I (almost) gassed my fish today

  1. Silister Trench

    Silister Trench Well Known Member Member

    -- This is by no means an attempt to deter anyone away from considering Co2 injections. It's highly beneficial and often times a requirement when using higher PAR lighting. It's just my tale, my experience, and if it helps any hobbyist justify spending a little more for a quality regulator then good deal --

    I think anyone researching Co2 injection in a planted tank occupied with fish will at one point or another find mention of someone else "gassing" all their fish. Honestly, it always felt as likely to happen as boarding a plane and having it crash. You hear the stories, maybe read about one crashing due to mechanical or pilot error, but most of us never imagine it happening to us personally. To tell you the truth, I've always been one of those people standing right beside you in the realm of statistical improbability relating to catastrophe in personal events.

    Well, call me blind or deaf in that sense because I came as close to killing my fish today as possible without actually doing it. I noticed yesterday my bubble counter was broke with a huge crack in the side, so today I ordered one but in the meantime did a DIY out of various components to get by. After hooking it all back up I adjusted the regulator (the paintball tank ON/OFF homemade variety with a needle valve for "fine" tuning) and hid everything back in it's respected area. Anyone who's ever used this combination as a regulator most likely has experience with how annoyingly ineffective a needle valve is at pin-pointing a constant BPS rate, and for those who haven't used something like that let me just tell you they're very "touchy" and a jerky turn too far usually shuts it off or blows Co2 hoses off parts while leaving a distinct ringing in your ear. Well either I tuned it too high or the valve was rattled while putting it back, but it didn't blow a Co2 hose off or flood my Co2 reactor and effectively drain it of water like normal. It went unnoticed as I finished aquascaping a Fluval Chi I was eager to play with.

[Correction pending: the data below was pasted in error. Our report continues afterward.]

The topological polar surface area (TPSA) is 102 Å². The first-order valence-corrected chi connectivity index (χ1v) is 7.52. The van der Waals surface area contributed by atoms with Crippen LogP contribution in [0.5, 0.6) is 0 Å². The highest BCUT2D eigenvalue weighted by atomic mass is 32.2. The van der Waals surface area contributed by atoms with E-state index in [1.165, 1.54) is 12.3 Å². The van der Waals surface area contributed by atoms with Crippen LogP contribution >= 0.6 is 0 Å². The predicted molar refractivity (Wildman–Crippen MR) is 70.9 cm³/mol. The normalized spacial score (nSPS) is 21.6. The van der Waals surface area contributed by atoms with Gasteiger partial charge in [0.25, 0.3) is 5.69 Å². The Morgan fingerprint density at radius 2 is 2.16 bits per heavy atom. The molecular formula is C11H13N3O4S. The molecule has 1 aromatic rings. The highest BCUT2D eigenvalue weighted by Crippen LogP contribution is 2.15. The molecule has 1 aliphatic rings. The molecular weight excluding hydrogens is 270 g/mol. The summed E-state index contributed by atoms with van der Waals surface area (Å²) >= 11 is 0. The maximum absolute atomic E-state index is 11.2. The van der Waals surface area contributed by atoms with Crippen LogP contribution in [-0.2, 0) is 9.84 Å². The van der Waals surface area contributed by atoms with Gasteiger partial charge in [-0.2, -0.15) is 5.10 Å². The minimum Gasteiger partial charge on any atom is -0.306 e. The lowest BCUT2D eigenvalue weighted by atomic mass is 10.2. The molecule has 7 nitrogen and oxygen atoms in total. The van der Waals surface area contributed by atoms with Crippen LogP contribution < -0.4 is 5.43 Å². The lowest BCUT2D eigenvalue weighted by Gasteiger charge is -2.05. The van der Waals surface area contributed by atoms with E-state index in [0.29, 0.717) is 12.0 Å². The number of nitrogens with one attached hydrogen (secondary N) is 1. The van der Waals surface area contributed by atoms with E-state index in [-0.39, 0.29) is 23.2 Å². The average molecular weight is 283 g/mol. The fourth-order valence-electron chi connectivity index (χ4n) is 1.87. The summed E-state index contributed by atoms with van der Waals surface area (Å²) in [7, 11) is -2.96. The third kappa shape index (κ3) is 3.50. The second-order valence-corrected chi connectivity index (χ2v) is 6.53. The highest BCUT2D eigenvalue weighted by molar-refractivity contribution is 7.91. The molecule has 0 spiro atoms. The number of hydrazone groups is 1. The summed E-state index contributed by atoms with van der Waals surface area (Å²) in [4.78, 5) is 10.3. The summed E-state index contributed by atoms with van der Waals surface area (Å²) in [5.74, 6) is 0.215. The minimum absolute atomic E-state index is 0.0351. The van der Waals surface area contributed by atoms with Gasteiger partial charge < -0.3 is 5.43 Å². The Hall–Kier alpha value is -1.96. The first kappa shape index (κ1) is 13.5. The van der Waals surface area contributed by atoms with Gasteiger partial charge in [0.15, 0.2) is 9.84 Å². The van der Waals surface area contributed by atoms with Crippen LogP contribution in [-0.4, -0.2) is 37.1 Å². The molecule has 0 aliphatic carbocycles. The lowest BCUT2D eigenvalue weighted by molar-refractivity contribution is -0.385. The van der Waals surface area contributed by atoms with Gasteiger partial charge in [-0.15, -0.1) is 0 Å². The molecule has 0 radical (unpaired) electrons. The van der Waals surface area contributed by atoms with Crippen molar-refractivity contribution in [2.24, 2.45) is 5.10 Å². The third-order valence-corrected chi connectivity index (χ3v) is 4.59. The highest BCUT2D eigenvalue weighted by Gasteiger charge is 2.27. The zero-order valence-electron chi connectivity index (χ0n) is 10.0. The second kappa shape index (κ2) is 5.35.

It was about an hour or two later I was walking around tank to tank holding my nine-month son, who likes to watch the fishies as the lights turn on, when I saw what I consider a highly unusual event take place. All the Otocinclus were actively swimming at the surface instead of lazily grazing on glass, and what was even more odd was half the Neon Tetra's looked like drunk dancers as they tumbled head-over-tail-fin in the current and the rest were flapping at the surface desperately gasping before falling into the filter's current and dancing away. They'd tumble around, then appeared to regain consciousness just long enough to gulp at the surface before being tossed around again. The only fish that seemed unaware of imminent death was the misplaced corydoras catfish that magically appeared one day while I was at work. He just seemed to chill in the grass, watching his mates acting strange.
    Well, it's pretty obvious what was wrong now, but at the time I was utterly dumbfounded. My wife had been spraying an air freshener earlier but understood it's an uncovered tank and would probably not... Would air freshener do this? I wondered, as I grabbed WC hoses and all that, moving pretty slowly after having seen this dreary "death roll" once or twice before in early hobby experience. I was all too sure most or all of the livestock was already too far gone to be saved by simply changing the water. It wasn't until I went to shut off the filter that I heard rushing water in the Co2 reactor and heard bubbles sputtering through the spray bars.